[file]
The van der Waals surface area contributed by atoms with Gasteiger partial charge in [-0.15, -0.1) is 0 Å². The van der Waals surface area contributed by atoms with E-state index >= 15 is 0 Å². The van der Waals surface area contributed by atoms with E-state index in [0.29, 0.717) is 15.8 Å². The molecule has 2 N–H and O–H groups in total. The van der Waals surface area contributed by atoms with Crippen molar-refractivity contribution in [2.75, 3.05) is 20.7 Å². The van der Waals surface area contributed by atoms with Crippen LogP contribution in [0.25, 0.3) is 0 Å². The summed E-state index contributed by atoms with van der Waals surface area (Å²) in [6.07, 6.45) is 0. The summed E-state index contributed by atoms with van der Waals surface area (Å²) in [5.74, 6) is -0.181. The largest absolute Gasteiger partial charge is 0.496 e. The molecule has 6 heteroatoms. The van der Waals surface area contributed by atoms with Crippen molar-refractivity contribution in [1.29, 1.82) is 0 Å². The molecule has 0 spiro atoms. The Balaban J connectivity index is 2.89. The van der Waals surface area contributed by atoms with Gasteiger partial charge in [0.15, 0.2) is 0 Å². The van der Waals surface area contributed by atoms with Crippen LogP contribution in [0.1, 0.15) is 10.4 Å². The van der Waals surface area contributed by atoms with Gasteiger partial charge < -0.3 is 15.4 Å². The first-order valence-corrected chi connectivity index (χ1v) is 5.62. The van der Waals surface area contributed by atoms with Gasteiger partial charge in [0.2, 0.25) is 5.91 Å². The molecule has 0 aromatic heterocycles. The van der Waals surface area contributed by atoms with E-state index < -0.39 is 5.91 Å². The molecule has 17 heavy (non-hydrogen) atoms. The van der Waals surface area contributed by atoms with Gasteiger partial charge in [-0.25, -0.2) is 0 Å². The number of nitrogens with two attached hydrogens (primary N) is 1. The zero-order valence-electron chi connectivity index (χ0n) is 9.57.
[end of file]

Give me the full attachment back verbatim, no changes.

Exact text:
The van der Waals surface area contributed by atoms with Gasteiger partial charge in [-0.15, -0.1) is 0 Å². The van der Waals surface area contributed by atoms with E-state index >= 15 is 0 Å². The van der Waals surface area contributed by atoms with E-state index in [0.29, 0.717) is 15.8 Å². The molecule has 2 N–H and O–H groups in total. The van der Waals surface area contributed by atoms with Crippen molar-refractivity contribution in [2.75, 3.05) is 20.7 Å². The van der Waals surface area contributed by atoms with Crippen LogP contribution in [0.25, 0.3) is 0 Å². The summed E-state index contributed by atoms with van der Waals surface area (Å²) in [6.07, 6.45) is 0. The summed E-state index contributed by atoms with van der Waals surface area (Å²) in [5.74, 6) is -0.181. The largest absolute Gasteiger partial charge is 0.496 e. The molecule has 6 heteroatoms. The van der Waals surface area contributed by atoms with Crippen molar-refractivity contribution in [1.29, 1.82) is 0 Å². The molecule has 0 spiro atoms. The Balaban J connectivity index is 2.89. The van der Waals surface area contributed by atoms with Gasteiger partial charge in [0.15, 0.2) is 0 Å². The van der Waals surface area contributed by atoms with Crippen LogP contribution in [0.1, 0.15) is 10.4 Å². The van der Waals surface area contributed by atoms with Gasteiger partial charge < -0.3 is 15.4 Å². The first-order valence-corrected chi connectivity index (χ1v) is 5.62. The van der Waals surface area contributed by atoms with Gasteiger partial charge in [0.2, 0.25) is 5.91 Å². The molecule has 0 aromatic heterocycles. The van der Waals surface area contributed by atoms with E-state index < -0.39 is 5.91 Å². The molecule has 17 heavy (non-hydrogen) atoms. The van der Waals surface area contributed by atoms with Gasteiger partial charge in [-0.25, -0.2) is 0 Å². The number of nitrogens with two attached hydrogens (primary N) is 1. The zero-order valence-electron chi connectivity index (χ0n) is 9.57.